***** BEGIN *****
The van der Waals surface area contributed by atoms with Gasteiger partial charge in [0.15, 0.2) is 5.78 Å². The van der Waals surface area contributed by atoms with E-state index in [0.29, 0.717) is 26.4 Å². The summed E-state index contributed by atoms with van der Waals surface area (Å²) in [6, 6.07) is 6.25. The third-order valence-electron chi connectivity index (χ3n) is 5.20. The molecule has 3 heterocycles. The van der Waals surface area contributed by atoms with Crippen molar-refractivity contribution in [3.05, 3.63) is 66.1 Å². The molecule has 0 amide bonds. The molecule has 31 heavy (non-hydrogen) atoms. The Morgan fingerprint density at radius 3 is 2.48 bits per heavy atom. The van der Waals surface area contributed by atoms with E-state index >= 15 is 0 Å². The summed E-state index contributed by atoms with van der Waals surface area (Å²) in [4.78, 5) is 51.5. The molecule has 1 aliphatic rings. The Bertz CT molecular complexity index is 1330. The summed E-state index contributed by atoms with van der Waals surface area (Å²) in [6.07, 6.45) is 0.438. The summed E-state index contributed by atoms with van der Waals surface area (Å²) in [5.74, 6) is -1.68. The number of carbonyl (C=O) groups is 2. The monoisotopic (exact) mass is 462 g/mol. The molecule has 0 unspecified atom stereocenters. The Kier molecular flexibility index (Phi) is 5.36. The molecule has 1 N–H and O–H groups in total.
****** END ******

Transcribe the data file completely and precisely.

The van der Waals surface area contributed by atoms with Gasteiger partial charge in [0.15, 0.2) is 5.78 Å². The van der Waals surface area contributed by atoms with E-state index in [0.29, 0.717) is 26.4 Å². The summed E-state index contributed by atoms with van der Waals surface area (Å²) in [6, 6.07) is 6.25. The third-order valence-electron chi connectivity index (χ3n) is 5.20. The molecule has 3 heterocycles. The van der Waals surface area contributed by atoms with Crippen molar-refractivity contribution in [3.05, 3.63) is 66.1 Å². The molecule has 0 amide bonds. The molecule has 31 heavy (non-hydrogen) atoms. The Morgan fingerprint density at radius 3 is 2.48 bits per heavy atom. The van der Waals surface area contributed by atoms with E-state index >= 15 is 0 Å². The summed E-state index contributed by atoms with van der Waals surface area (Å²) in [4.78, 5) is 51.5. The molecule has 1 aliphatic rings. The Bertz CT molecular complexity index is 1330. The summed E-state index contributed by atoms with van der Waals surface area (Å²) in [6.07, 6.45) is 0.438. The summed E-state index contributed by atoms with van der Waals surface area (Å²) in [5.74, 6) is -1.68. The number of carbonyl (C=O) groups is 2. The monoisotopic (exact) mass is 462 g/mol. The molecule has 0 unspecified atom stereocenters. The Kier molecular flexibility index (Phi) is 5.36. The molecule has 1 N–H and O–H groups in total.